Rules are on the importing of palm kernel expeller are to be tightened.
Federated Farmers have been airing concerns about the biosecurity risks from the import of PKE for some time.
Grains executive members Colin McKinnon and David Clark travelled to Malaysia last September for an official Palm Industry Board briefing; they also made an unofficial, unannounced visit to another plant, chosen at random.
They saw PKE in silos open to birds and other animals, and contamination was probable. Product would probably not have met New Zealand’s Import Health Standard, but the mill owner believed it was suitable for export to New Zealand and was willing to sell it to them.
Clark and McKinnon detailed their concerns in a report to MPI in November (Rural News, December 4 and February 19). Late last month, the ministry issued a statement saying it took Feds’ report very seriously. . .
MPI sent two inspectors to PKE meal processing facilities and Malaysia and Indonesia and requirements will be tightened as a result.
The audit reports show good biosecurity systems are in place in the two main PKE-supplying countries, but some tightening up is recommended to ensure New Zealand’s standard is met.
Deputy Director-General, Compliance and Response, Andrew Coleman says the reports conclude that any biosecurity risk from the importation of PKE is very low, but the strengthening of import requirements will be accelerated after a small part of an animal limb was recently discovered in a PKE shipment.
MPI is sending a senior manager to Malaysia today and then on to Indonesia to work with authorities there.
“The focus will be on working together to ensure that PKE from unapproved facilities cannot be exported to New Zealand. In addition, a small number of processing facilities will need to improve their systems to keep birds and rodents out of the product in storage,” Mr Coleman says.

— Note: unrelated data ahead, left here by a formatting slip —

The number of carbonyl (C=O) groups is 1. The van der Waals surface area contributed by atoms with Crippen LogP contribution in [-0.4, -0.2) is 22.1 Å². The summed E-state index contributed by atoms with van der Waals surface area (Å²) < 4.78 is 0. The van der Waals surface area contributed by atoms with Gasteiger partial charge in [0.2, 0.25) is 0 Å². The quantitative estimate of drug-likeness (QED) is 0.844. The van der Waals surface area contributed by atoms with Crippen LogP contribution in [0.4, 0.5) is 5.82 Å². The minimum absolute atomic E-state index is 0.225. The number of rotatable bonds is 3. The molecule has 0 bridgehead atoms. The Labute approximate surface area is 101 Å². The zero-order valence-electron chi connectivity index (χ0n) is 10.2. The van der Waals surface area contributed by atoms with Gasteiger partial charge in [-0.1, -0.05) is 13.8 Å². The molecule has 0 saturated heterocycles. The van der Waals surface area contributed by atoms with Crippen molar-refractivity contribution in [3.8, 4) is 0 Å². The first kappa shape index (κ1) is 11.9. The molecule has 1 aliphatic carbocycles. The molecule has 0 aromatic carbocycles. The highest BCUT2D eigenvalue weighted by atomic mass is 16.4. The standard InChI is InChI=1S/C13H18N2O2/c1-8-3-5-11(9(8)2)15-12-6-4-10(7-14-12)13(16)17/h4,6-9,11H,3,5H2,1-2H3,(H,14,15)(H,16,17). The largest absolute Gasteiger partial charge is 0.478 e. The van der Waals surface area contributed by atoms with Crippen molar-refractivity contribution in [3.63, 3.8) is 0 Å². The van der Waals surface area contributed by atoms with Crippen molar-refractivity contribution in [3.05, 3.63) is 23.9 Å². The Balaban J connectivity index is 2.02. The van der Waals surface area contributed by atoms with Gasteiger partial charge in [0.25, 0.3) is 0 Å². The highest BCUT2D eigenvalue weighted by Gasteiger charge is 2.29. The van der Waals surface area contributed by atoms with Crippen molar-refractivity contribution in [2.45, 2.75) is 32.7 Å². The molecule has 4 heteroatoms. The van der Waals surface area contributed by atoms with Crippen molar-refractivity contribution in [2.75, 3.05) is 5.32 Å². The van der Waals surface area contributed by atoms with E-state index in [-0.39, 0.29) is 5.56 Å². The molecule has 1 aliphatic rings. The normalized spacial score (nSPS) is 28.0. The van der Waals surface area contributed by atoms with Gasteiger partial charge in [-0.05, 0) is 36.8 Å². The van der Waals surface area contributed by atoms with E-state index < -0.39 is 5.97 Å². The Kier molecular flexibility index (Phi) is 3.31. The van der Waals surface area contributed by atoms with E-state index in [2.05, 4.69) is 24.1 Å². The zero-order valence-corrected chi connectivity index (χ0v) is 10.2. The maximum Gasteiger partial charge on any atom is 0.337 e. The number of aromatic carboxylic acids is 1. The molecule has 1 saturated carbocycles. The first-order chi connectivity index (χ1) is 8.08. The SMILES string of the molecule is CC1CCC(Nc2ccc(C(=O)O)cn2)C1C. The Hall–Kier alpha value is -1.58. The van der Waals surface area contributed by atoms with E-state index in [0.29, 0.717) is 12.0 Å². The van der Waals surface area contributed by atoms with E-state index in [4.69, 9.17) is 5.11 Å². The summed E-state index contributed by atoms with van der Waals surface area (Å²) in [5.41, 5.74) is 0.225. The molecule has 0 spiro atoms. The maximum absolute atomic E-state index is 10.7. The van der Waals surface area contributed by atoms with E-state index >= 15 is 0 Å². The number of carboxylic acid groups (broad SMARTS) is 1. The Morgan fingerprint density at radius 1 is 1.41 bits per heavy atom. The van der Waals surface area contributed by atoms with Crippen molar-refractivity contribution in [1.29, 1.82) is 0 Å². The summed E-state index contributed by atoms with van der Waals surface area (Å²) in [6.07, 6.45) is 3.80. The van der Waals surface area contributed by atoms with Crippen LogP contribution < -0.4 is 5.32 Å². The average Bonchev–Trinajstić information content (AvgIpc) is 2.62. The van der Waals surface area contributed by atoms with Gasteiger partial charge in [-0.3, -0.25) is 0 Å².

“This work is timely given the recent discovery of the animal limb which was reported to MPI by a Bay of Plenty farmer. The lower part of an animal leg, approximately 18cm in length, has been identified by a zoologist as most likely from a small deer or goat species not present in New Zealand,” Mr Coleman says.
“Our risk assessors have told us that the risk of the introduction of any animal disease posed by this find is very low. However we took the precaution of sending a vet to the property where they found all animals in excellent health.
“A find like this one is rare, given that approximately 1.5 million tonnes of PKE are imported annually.”
PKE is a vital import for New Zealand’s dairy farmers who rely on it for supplementary feed – particularly now in the aftermath of the summer’s drought and with the onset of winter.
“The changes we are introducing will help strengthen our system further,” Mr Coleman says. Currently every shipment of PKE must meet strict requirements before it can be imported to New Zealand, including heat treatment, fumigation and inspection.
“A further option being considered is a new levy on PKE imports, or an increase to the existing biosecurity levy to increase the level of inspection in these countries. Any such proposal would have to be consulted on and have industry support. MPI is now beginning work on various options for consultation.”